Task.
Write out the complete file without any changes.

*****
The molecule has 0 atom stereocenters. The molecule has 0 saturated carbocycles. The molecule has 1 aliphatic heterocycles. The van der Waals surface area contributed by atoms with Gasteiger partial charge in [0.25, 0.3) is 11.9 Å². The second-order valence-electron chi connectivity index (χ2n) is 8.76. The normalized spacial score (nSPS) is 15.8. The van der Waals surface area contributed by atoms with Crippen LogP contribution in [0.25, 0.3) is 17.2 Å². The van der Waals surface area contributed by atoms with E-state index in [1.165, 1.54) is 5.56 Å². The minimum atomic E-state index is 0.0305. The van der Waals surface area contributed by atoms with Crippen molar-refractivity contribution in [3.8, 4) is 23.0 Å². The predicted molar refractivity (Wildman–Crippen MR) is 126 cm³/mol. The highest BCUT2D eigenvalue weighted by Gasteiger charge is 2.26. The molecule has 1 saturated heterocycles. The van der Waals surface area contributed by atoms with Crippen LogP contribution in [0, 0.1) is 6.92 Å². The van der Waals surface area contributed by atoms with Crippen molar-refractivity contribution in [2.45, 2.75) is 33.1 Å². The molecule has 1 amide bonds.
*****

The molecule has 0 atom stereocenters. The molecule has 0 saturated carbocycles. The molecule has 1 aliphatic heterocycles. The van der Waals surface area contributed by atoms with Gasteiger partial charge in [0.25, 0.3) is 11.9 Å². The second-order valence-electron chi connectivity index (χ2n) is 8.76. The normalized spacial score (nSPS) is 15.8. The van der Waals surface area contributed by atoms with Crippen LogP contribution in [0.25, 0.3) is 17.2 Å². The van der Waals surface area contributed by atoms with E-state index in [1.165, 1.54) is 5.56 Å². The minimum atomic E-state index is 0.0305. The van der Waals surface area contributed by atoms with Crippen molar-refractivity contribution in [3.8, 4) is 23.0 Å². The predicted molar refractivity (Wildman–Crippen MR) is 126 cm³/mol. The highest BCUT2D eigenvalue weighted by Gasteiger charge is 2.26. The molecule has 1 saturated heterocycles. The van der Waals surface area contributed by atoms with Crippen LogP contribution in [0, 0.1) is 6.92 Å². The van der Waals surface area contributed by atoms with Crippen molar-refractivity contribution in [2.45, 2.75) is 33.1 Å². The molecule has 1 amide bonds.